Bachelor’s degrees in science, technology, engineering and math (STEM) are tough to get. But two students with similar high school preparation and interest in STEM should have similar probabilities of obtaining one, right?
Well, they don’t. They differ greatly if one is a man and one is a woman or one is white and the other is Black, Hispanic or Indigenous. In fact, even when both students survive first-semester “weed out” classes like calculus, our new study found shocking differences by gender and race. For example, a white man has a 48% chance of getting a STEM degree while a comparable Black woman has only a 28% chance. Why do we have these disparities, and more importantly, how do we change them?
Sources of Disparity
The students in our model have comparable high school preparation, interest in STEM, and academic performance during their first semester in college, so differences in K-12 preparation or grades in intro STEM courses are unlikely to account for our findings. And blaming these disparities on race and gender is incorrect, racist and sexist. Period. We need to look elsewhere, and evidence suggests we STEM faculty should spend some time under the microscope, no matter how uncomfortable it may be.
For instance, studies show STEM faculty, like all faculty, exhibit gender and racial bias in hiring. Studies in non-STEM contexts reveal racial bias in grading; so, it seems likely that STEM faculty are also biased graders. Research has shown a STEM instructor’s belief about intelligence impacts grades. When instructors hold a growth mindset, believing intelligence grows through cognitive training and effort, then underrepresented students typically get a B in their class. When they hold a fixed mindset, believing intelligence is essentially fixed at birth, then those students typically get a B-. Neuroscience supports a growth mindset, but fixed mindsets are common in mathematics, a notorious STEM gatekeeper, and we shudder to think how much it contributes to racial and gender disparities.
There is, however, an elephant in the room: we STEM faculty are trained researchers, not trained teachers. Even those who care deeply about teaching, and there are plenty of us, have little to no training in pedagogy. So, we tend to teach the same way we were taught. Education experts have long known that antiquated methods like traditional lectures contribute to driving students out of STEM pathways. Among other things, they aren’t great at promoting student engagement or sense of belonging, which are crucial ingredients for success, particularly among minoritized students.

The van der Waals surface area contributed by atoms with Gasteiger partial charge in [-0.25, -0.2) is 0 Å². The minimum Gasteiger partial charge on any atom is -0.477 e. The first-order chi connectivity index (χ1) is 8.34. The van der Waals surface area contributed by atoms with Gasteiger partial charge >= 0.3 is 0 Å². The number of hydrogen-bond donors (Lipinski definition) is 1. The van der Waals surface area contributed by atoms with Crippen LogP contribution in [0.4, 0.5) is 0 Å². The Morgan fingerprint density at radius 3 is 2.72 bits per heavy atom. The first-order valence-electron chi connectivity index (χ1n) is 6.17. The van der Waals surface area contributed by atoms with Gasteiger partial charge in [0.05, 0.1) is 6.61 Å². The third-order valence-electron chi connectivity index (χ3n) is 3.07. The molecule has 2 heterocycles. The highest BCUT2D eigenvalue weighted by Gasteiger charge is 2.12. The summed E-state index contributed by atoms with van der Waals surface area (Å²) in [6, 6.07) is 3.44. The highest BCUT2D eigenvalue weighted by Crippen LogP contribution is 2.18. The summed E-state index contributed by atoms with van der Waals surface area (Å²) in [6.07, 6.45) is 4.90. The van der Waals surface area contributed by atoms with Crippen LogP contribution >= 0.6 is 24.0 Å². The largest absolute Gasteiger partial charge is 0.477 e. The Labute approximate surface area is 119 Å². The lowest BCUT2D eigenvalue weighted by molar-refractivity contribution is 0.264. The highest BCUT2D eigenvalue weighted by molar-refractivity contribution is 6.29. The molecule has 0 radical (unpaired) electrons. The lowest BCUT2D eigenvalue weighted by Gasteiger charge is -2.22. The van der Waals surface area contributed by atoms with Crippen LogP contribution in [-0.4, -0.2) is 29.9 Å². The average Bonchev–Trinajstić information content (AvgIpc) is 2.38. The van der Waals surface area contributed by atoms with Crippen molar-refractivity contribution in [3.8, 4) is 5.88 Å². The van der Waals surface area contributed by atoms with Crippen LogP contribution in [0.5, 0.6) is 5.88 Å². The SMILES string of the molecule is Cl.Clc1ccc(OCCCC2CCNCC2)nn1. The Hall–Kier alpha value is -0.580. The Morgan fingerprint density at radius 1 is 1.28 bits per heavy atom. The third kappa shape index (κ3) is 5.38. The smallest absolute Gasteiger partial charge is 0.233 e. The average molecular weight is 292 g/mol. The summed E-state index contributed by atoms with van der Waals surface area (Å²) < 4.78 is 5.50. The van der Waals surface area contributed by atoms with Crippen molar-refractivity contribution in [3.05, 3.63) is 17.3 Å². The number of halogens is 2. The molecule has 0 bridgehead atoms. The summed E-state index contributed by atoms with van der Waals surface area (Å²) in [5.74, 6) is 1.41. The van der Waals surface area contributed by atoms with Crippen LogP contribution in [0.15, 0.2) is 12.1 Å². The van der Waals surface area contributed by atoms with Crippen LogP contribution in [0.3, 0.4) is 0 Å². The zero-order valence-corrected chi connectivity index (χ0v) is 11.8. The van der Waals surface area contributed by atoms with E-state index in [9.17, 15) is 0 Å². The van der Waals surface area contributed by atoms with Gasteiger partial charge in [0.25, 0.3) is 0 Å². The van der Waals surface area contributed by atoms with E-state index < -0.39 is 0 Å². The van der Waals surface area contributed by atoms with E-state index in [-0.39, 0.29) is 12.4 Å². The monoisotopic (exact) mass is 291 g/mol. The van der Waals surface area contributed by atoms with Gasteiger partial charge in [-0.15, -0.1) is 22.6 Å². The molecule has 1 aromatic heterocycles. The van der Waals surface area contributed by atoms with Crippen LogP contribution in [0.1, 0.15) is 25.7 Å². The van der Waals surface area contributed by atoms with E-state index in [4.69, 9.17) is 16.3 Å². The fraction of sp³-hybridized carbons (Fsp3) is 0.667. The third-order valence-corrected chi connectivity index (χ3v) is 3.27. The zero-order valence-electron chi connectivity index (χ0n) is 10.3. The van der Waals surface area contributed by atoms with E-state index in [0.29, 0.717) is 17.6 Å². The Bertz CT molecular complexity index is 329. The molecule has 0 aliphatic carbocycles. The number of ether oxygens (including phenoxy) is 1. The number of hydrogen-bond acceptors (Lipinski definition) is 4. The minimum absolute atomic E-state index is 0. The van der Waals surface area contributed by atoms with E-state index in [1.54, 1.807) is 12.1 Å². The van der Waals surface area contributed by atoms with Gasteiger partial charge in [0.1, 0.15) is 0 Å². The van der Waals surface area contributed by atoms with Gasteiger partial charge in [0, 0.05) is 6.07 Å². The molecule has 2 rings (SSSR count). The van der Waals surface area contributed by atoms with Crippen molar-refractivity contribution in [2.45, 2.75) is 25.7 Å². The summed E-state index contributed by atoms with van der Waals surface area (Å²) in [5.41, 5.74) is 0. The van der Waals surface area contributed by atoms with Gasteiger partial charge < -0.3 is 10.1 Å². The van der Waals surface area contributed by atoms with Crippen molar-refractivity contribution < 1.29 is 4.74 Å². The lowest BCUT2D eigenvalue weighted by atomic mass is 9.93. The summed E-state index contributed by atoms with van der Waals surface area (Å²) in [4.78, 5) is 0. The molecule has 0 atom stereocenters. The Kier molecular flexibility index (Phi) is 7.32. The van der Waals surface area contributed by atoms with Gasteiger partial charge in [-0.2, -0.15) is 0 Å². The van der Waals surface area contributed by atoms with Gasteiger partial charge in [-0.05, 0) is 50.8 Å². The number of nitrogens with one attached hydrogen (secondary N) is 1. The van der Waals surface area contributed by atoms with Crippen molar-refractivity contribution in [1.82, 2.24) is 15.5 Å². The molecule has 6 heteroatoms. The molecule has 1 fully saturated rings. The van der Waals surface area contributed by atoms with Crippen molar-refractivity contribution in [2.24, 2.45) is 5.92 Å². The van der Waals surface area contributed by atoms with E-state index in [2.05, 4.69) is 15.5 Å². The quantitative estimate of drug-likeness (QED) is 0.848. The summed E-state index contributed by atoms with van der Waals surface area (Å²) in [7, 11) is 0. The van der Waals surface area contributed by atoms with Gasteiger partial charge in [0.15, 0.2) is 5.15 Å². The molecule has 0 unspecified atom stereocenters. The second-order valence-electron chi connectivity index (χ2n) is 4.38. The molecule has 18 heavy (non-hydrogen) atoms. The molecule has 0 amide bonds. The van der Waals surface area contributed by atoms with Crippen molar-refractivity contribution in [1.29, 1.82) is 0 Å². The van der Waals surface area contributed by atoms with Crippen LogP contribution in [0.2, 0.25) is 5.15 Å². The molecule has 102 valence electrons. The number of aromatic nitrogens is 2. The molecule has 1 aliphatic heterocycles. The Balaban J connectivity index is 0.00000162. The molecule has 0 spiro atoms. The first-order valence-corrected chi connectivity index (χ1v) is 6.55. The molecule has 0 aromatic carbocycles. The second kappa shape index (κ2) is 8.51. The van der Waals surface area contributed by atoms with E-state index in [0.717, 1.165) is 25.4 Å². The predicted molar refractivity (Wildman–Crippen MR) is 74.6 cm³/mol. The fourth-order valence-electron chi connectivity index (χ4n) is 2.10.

STEM faculty who care about equity must learn to be better, more equitable teachers. It isn’t easy to unlearn deeply entrenched beliefs and reprogram old habits. But isn’t learning what academics do best? Moreover, there’s never been a better time to learn about learning and teaching because of the numerous great resources available. Dr. Ebony O. McGee’s book, Black, Brown, Bruised, is excellent for reflection and discussion. Drs. Kelly Hogan and Viji Sathy’s book, Inclusive Teaching, is filled with concrete suggestions. And online trainings such as the Inclusive STEM Teaching Project are accessible everywhere.
But be warned: updating your pedagogy on your own is harder than doing it with a group of like-minded, committed colleagues. You can’t revamp your classroom overnight. It could take years, so working in community helps with everything from processing new information to staying motivated and accountable. Start a book club. Have lunch! Experiment with new methods, then visit each other’s classes to get feedback on the changes. Teaching is a dynamic, human interaction. Learning to teach well should be too.
We have more than enough evidence that higher education in STEM is inequitable. There is no silver bullet for mitigating this, and teaching practices surely aren’t the only thing that needs to change. But to paraphrase Maya Angelou, we STEM instructors now know better, so we must do better. Otherwise, we’re contributing to the institutional racism that acknowledges inequity -- then yawns and goes back to the lab.
Dr. Nate Brown is Professor of Mathematics at Penn State University
Dr. Chad Topaz is co-founder of Institute for the Quantitative Study of Inclusion, Diversity and Equity; Professor of Complex Systems at Williams College; and Adjunct Professor of Applied Mathematics at the University of Colorado, Boulder